Bristol UK creative visual design practice SMASH Productions provided technical production, stage and architectural lighting and video designs and plenty of imagination to produce a stunning environment for the Electric City area of the 2013 Eastern Electrics Festival, staged at Knebworth Park in Hertfordshire, UK.
They collaborated closely with the George Made That collective to meet the brief which was to make Electric City look and feel amazing, be as environmentally sustainable as possible and work to a tight budget!
All these challenges were relished by SMASH’s Tim Smith and his team who’s ingenuity and lateral thinking produced some remarkable results!
There were two main aspects of Electric City – an outside collection of impressive palette pyramids designed and constructed by George Made That … and a Marquee housing the Secret Stage.
The structures needed to come alive at night, and with the area being called ‘Electric City’, a myriad of visions abounded with sparks flying, electrical buzzes, pulses and a pervasive sense of high voltage tension!
However, SMASH also wanted the structures to look sculptural and beautiful, and the space to be THE place on the site for festival goers to chill out, kick back and relax.
“The whole concept required a completely bespoke approach when it came to specifying and applying the technology” explains Smith.
The four large pyramids were each internally lit with 12 specially customised SMASH LED battens. These were all cleverly concealed out of obvious view, so the structures lit up as if by magic – activated by a series of different interactive triggers.
IP rated LED PAR cans were strategically positioned behind the palette walls and combined with smoke effects to create fractured shards of light blasting through the structures and the walls behind them. 1200W strobes added an extra punch of surprise to this effect!
Five hundred metres of festoon – run across four dimmer channels – were used to link the four pyramids together creating a power-grid idea. Twelve egg-strobes were wound around the Electric City entrance sign.
All these lightsources were mapped and controlled through a custom SMASH MINI media server. This used VDMX5 software to manage the media content, clips and video effects and MadMapper to map the output from VDMX5 to ArtNet which was then sent to a Martin Ether2DMX 8 Node and converted to DMX.
Four Magnum smoke machines built into the structures and four Robe ColorSpot 575 moving lights in weather domes – which produced a searchlight beams to excite and entice people into Electric City - were controlled from an Avolites TITAN One lighting dongle.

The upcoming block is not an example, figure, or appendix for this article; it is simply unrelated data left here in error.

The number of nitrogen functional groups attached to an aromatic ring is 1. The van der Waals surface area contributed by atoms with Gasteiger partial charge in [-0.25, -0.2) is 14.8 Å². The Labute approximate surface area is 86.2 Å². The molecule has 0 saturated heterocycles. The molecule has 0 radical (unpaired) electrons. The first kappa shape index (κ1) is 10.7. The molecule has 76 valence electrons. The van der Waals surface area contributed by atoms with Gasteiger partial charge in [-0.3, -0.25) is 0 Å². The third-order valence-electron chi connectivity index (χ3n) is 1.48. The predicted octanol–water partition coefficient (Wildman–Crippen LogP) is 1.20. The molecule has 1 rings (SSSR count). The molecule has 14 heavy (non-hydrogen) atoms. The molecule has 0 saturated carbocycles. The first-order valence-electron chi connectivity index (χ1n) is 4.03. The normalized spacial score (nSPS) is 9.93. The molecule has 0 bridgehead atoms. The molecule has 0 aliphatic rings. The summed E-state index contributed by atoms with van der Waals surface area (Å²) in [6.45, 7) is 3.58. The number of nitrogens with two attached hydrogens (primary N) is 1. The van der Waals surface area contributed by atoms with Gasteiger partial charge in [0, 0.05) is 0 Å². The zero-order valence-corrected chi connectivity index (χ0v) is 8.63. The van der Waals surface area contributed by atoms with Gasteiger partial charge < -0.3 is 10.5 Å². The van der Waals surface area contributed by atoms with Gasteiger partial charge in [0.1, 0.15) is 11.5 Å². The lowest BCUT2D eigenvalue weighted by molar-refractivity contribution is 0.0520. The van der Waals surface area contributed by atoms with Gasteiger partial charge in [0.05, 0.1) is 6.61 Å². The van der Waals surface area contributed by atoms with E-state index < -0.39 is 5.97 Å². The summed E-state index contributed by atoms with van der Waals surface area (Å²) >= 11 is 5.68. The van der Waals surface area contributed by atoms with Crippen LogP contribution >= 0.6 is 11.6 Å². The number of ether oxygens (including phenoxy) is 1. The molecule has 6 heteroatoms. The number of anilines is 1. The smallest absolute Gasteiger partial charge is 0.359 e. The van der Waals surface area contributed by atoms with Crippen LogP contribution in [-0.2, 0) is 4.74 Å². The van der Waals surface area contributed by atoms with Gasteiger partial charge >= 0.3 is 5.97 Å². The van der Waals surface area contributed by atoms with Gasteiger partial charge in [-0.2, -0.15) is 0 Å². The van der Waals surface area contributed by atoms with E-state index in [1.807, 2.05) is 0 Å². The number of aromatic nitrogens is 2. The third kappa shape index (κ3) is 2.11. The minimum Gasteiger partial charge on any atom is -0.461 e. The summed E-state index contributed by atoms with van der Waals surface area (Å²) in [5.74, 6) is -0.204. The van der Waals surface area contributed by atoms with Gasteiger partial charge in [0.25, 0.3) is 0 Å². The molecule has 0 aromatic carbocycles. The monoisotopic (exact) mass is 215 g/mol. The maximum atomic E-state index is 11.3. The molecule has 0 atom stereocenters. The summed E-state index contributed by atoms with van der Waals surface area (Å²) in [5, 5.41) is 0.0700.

The SMASH MINI media server utilized multiple software elements to produce a ‘living-breathing’ effect running through all the pixels and lightsources.
Audio feeds from the local stage were also used to capture BPM references and speeds to run chases / clip playbacks, and a full audio spectrum analyzer enabled other visual parameters and clips to be triggered at certain frequency ranges.
The idea was that as the music inside on the Secret Stage developed, organically through the night, so would the exterior lighting and visuals … each one related to the rhythm of the music, but all unique, individual and never repeated.
Bespoke media servers are a SMASH Productions specialty, and in a situation like this which required a very spontaneous animated approach and result … it provided an ideal solution.
Keeping the SMASH Secrets
On The Secret Stage – shock horror - the set up was slightly more conventional. Smith’s lighting and video design was based on being flexible and dynamic and the kit included 24 panels of SMASH Video wall (another product unique to the company) and another SMASH MINI media server which was loaded up with custom content created especially for the weekend.
The lighting was based around eight Martin MAC 101 and six MAC Aura moving lights. Two Atomic strobes and six Showtec Active Sunstrips were all controlled via an Avo Titan mobile.
All the bespoke video content used both indoors and outdoors was produced for SMASH by live visual artist Tom Newall. The lighting technicians were Tom Laurent and Alex Spear.
Smith comments, “It was a brilliant event and we all really enjoyed the experience, especially working with George Made That. We combined numerous complimentary skill sets, and also produced 3D models and videos of the area in advance so we could show the client and complete all the visual mapping when it was still a virtual space”.
In reality, the results were event more spectacular and successful than had been envisioned … Electric City was voted the most popular and fun area of site at a hugely popular event that also enjoyed fabulous weather for the weekend.